The broader culture has undoubtedly influenced the increased questioning among American Jews about circumcision.

Since 1979, the national rate went down 10 percent overall (or 6 percentage points, to 58 percent). The region with the steepest drop by far was the West, where the overall percentage of newborns circumcised went down 37 percent, to 40 percent.

Especially in the Northeast and Midwest, circumcision has been the mainstream American thing to do. American Jews didn’t have to consider as a factor the possibility that their sons would stand out.

While it’s unclear if the rates will drop further, or rise, the mere possibility raises the question: Would this highly assimilated group of Americans, who in high numbers reject other barometers of religiosity like synagogue membership and belief in God, continue circumcising if they knew it would make their sons look different?

“I’d bet my house on this: As America goes, so will circumcision. If America starts turning against this, give it one generation,” said Shira Stutman, rabbi at the millennial-focused D.C. synagogue, Sixth & I.

Ben Rempell, a 35-year-old government contractor who felt adamant about circumcising his two sons, said he couldn’t say for sure if his calculus would be different if Jews were the only ones to circumcise.

“Maybe,” said Rempell, who moved overseas from the U Street area a few years ago. “If there was enough knowledge to know he’d feel really uncomfortable and if it were to affect his growth and development as a person I might consider not doing it.”

Tradition, culture and health trends factor into decisions around the world about whether to circumcise. While circumcision is becoming more common in some countries, including Africa, it is becoming less so in Europe, where lawmakers in some countries have unsuccessfully pushed to ban the practice. It isn’t common in South America or parts of Asia, from where many new Americans come.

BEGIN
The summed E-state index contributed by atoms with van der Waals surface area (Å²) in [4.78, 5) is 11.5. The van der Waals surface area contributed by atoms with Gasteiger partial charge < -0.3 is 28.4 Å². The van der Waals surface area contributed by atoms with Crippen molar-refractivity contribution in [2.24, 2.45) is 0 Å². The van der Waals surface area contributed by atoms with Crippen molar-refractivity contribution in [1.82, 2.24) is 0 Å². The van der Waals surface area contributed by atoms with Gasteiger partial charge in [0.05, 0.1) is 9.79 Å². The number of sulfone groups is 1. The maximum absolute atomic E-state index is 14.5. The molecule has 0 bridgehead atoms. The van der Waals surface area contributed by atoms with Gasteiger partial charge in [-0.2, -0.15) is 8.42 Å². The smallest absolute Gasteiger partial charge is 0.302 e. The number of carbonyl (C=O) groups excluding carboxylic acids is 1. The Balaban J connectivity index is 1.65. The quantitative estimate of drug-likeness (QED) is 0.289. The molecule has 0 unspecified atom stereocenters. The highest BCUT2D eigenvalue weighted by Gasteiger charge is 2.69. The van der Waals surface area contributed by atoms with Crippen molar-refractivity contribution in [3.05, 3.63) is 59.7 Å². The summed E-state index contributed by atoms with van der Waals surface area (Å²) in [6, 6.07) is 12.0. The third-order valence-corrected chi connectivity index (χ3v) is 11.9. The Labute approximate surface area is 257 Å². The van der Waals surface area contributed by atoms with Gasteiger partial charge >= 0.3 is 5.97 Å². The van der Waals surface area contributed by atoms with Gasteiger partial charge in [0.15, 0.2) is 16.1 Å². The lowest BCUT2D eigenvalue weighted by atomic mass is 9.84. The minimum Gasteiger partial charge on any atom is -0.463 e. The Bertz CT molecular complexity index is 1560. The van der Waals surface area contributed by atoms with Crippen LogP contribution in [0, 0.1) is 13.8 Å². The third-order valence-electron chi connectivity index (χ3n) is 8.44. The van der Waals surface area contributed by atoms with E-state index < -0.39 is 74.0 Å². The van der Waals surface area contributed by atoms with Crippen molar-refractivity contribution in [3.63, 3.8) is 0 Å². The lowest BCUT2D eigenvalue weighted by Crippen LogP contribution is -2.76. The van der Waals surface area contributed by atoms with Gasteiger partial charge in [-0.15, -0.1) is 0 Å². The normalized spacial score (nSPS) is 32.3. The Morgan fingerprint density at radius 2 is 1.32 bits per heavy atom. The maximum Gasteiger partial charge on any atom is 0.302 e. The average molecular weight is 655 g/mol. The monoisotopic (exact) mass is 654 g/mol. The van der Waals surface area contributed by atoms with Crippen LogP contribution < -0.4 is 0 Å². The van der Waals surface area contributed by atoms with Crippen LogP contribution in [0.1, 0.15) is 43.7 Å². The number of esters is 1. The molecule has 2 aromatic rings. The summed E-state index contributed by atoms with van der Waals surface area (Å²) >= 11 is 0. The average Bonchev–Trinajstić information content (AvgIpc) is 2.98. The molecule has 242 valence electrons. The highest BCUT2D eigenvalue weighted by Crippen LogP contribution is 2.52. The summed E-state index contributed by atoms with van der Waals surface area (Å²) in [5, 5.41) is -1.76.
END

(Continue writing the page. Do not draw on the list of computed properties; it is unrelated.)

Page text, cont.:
It’s unclear what will happen with global circumcision rates. Muslims worldwide also circumcise, and experts on American Islam say there is no questioning of the practice among Muslims here.

Rabbis know the practice is being questioned in an unprecedented way, and are using a wider range of arguments to support it.

Rabbi Julie Pelc Adler, head of the circumcision, or brit milah, program for Reform Judaism, frames circumcision as a way to remember the power of procreation. “The point isn’t to curb sexual enjoyment but to remind them to use it with love and not hate,” Adler said.

Even the Web site of Chabad, a major movement of Orthodox Jews, characterizes circumcision as a “human act. This teaches us that our spiritual, emotional, moral and ethical perfection requires human effort. God cannot do it for us.”

Adults attending conversion classes at Sixth and I synagogue learn about the traditions behind the ancient Jewish practice of circumcision. (Michelle Boorstein, Linda Davidson and Sandi Moynihan/Michelle Boorstein, Linda Davidson and Sandi Moynihan/The Washington Post)